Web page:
You'll some serial output as the RED-V boots up. Once it enters the example program, the RED-V RedBoard will output the familiar message that all programmers know and love: "Hello, World!"

language:bash
Bench Clock Reset Complete

ATE0--> Send Flag error: #255 #255 #255 #255 AT+BLEINIT=0--> Send Flag error: #255 #255 #255 #255 AT+CWMODE=0--> Send Flag error: #255 #255 #255 #255 
Hello, World!

Hello World Success!

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Example: Blink

Now that we have output some serial to a terminal window, let's try to blink the LED on the RED-V. Let's just use the example project that we have open already in Freedom Studio. Copy and paste the example below into the text editor.

language:c
/******************************************************************************
    RED-V_blink.c

    WRITTEN BY: Ho Yun "Bobby" Chan and "Tron Monroe"
    @ SparkFun Electronics
    DATE:  11/21/2019

    DEVELOPMENT ENVIRONMENT SPECIFICS:
      Firmware developed using Freedom Studio v4.12.0.2019-08-2
      on Windows 10

    ========== RESOURCES ==========
    Freedom E SDK

    ========== DESCRIPTION ==========
    Using the built-in LED. To test with different pin,
    simply modify the reference pin and connect a standard LED
    and 100?O resistor between the respective pin and GND.

    LICENSE: This code is released under the MIT License (http://opensource.org/licenses/MIT)
  ******************************************************************************/


#include <stdio.h>      //include Serial Library
#include <time.h>       //include Time library
#include <metal/gpio.h> //include GPIO library, https://sifive.github.io/freedom-metal-docs/apiref/gpio.html

//custom write delay function since we do not have one like an Arduino
void delay(int number_of_microseconds){ //not actually number of seconds

// Converting time into multiples of a hundred nS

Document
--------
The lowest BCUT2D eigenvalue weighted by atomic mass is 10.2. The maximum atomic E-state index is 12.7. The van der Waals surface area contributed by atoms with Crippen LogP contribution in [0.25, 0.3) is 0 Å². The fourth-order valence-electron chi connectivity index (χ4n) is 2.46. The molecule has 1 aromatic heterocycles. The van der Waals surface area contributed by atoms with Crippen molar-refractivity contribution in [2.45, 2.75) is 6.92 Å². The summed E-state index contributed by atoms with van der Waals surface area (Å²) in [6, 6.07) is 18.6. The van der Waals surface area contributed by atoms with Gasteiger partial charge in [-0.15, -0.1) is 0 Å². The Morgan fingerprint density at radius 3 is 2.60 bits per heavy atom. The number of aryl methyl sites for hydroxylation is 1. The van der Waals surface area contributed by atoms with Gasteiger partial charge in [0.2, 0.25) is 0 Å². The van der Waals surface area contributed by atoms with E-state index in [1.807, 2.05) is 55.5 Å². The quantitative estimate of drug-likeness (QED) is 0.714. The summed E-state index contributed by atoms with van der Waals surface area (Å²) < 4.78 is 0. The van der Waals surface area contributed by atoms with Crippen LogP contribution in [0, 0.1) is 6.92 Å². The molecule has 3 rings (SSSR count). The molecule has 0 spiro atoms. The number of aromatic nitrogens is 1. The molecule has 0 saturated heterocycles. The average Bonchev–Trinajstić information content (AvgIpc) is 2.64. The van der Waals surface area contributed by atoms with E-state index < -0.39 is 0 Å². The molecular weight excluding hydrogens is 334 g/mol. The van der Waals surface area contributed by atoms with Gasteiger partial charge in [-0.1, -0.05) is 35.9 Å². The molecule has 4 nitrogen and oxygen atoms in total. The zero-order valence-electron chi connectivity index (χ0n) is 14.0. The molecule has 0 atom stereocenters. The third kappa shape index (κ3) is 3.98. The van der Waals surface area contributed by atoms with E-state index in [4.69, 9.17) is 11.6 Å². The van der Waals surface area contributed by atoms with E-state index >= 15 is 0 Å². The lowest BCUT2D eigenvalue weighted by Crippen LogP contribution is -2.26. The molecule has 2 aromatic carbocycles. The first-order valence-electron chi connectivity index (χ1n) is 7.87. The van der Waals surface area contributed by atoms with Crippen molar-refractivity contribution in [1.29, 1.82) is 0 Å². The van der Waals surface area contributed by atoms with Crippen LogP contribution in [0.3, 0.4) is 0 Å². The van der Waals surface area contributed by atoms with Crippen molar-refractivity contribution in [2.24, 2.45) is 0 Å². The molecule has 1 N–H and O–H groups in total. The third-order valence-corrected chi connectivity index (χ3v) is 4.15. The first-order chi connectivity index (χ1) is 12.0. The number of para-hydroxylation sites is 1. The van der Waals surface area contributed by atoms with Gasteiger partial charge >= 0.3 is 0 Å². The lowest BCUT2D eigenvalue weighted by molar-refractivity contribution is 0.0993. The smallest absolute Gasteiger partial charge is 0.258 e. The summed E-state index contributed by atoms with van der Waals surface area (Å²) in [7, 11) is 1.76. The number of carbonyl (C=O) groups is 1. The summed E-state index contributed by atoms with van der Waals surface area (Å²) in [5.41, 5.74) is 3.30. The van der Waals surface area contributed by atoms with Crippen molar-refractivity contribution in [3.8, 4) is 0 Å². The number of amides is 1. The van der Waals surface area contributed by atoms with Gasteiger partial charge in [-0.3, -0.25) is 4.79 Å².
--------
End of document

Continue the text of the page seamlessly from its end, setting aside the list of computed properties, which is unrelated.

int hundred_ns = 10 * number_of_microseconds;

// Storing start time
clock_t start_time = clock();

// looping till required time is not achieved
while (clock() < start_time + hundred_ns);

}

int main (void) {
  printf("RED-V Example: Blink\n");

  struct metal_gpio *led0; //make instance of GPIO

  //Note: The sequence of these commands matter!

  //Get gpio device handle, i.e.) define IC pin here where IC's GPIO = 5, pin silkscreen = 13
  //this is the GPIO device index that is referenced from 0, make sure to check the schematic
  led0 = metal_gpio_get_device(0);

  // quick check to see if we set the metal_gpio up correctly, this was based on the "sifive-welcome.c" example code
  if (led0 == NULL) {
    printf("LED is null.\n");
    return 1;
  }
  //Pins are set when initialized so we must disable it when we use it as an input/output
  metal_gpio_disable_input(led0, 5);

  //Set as gpio as output
  metal_gpio_enable_output(led0, 5);

  //Pins have more than one function, make sure we disconnect anything connected...
  metal_gpio_disable_pinmux(led0, 5);

  //Turn ON pin
  metal_gpio_set_pin(led0, 5, 1);


  while (1) {//loop through, sort of like an Arduino loop()

      //Turn OFF pin
      metal_gpio_set_pin(led0, 5, 0);
      //Use custom "delay" function
      delay(2000000); //2000000 "micro-seconds" ~ 1 second, through experimentation...
      //Turn ON pin
      metal_gpio_set_pin(led0, 5, 1);
      //Use custom "delay" function
      delay(2000000);

  }

  // return
  return 0;
}

When ready, hit the run button to compile and upload. You can also compile and drag the *.hex into the drive.

What You Should See

There'll be an output on the terminal window indicating that we are using the blink code. What we are more interested in is if the LED is turning on and off. Check your board and you should see the built-in LED begin to blink about once a second! Make sure to check out the comments in the example code. Toggling the LED is not as intuitive and straight forward as controlling an LED on an Arduino.